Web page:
As a naïve teenager, I was under the impression that this was just the way adulthood worked, being something to just accept. It was only after leaving Sports Direct where I truly began to question why wage disparities were able to exist on such a huge scale. Wage discrimination like this is not an isolated incident. This is a reality that young people are simply told to accept, despite how obviously unfair it is. A UBI will empower young people to refuse work that discriminates by age. It will incentivise employers who take advantage of these discriminatory practices to undergo a significant rethink of their structures towards wages and pay disparities that exist.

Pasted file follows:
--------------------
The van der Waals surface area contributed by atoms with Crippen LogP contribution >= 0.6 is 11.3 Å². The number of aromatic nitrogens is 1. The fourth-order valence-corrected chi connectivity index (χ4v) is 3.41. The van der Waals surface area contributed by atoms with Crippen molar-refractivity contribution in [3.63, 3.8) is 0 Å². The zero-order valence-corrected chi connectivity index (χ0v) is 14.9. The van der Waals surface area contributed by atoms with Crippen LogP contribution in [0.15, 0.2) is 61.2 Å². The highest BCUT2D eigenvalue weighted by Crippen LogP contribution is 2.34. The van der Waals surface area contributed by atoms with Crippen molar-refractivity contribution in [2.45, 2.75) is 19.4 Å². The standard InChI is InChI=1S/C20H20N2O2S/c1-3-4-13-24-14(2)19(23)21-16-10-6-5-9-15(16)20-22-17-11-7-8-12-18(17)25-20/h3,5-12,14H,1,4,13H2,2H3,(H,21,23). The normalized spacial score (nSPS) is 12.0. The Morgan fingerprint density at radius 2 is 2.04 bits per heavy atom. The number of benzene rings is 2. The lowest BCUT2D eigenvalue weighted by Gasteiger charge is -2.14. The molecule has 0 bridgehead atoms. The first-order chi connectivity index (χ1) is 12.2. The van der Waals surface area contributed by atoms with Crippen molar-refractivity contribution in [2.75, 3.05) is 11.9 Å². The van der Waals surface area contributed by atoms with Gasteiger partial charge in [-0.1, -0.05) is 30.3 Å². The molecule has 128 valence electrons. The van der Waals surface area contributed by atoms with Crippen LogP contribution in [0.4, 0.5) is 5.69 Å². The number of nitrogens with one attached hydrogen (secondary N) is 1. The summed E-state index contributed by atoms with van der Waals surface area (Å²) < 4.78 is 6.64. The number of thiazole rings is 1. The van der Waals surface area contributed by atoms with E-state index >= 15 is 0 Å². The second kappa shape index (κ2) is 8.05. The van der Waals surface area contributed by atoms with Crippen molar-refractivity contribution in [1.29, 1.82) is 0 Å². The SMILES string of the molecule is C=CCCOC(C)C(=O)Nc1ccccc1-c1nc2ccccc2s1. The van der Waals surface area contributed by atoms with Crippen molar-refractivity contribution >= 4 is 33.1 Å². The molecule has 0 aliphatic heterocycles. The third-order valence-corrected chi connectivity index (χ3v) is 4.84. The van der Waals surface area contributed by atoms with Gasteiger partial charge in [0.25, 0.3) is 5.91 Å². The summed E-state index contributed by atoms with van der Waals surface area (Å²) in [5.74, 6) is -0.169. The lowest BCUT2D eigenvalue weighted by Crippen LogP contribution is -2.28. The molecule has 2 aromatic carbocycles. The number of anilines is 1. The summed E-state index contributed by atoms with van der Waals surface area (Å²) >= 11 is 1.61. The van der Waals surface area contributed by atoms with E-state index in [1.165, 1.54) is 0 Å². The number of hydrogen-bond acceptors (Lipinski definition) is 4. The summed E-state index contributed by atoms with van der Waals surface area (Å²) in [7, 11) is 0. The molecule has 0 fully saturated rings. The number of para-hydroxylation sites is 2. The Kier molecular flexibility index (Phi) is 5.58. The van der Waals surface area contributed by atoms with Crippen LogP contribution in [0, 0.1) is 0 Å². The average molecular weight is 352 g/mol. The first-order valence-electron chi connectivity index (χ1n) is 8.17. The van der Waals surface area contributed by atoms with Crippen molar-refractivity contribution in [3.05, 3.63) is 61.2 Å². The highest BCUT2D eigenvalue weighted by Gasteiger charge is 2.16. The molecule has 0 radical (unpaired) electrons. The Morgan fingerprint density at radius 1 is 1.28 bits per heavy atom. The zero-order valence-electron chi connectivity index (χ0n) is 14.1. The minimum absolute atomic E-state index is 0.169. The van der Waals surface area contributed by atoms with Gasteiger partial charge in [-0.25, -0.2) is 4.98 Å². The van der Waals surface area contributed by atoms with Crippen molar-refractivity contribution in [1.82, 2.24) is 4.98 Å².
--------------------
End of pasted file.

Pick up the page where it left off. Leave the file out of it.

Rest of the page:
Further, a basic income for these young workers will be pivotal, not only because it would lessen the blow of wage discrimination causing less financial uncertainty, but also because it would mean many young people would be able to focus more on their further studies rather than sacrificing them to earn an insulting wage. Many students from disadvantaged backgrounds are often forced into work to supplement their independent living whilst studying in higher education, meaning sacrificing crucial study time in order to pay the bills. A guaranteed UBI will help remedy this issue, making the higher education sector more equitable for students from all backgrounds. The same benefits would also be true for those in apprenticeships, easing the burden wage discrimination faced for doing the same work as their apprentice employers.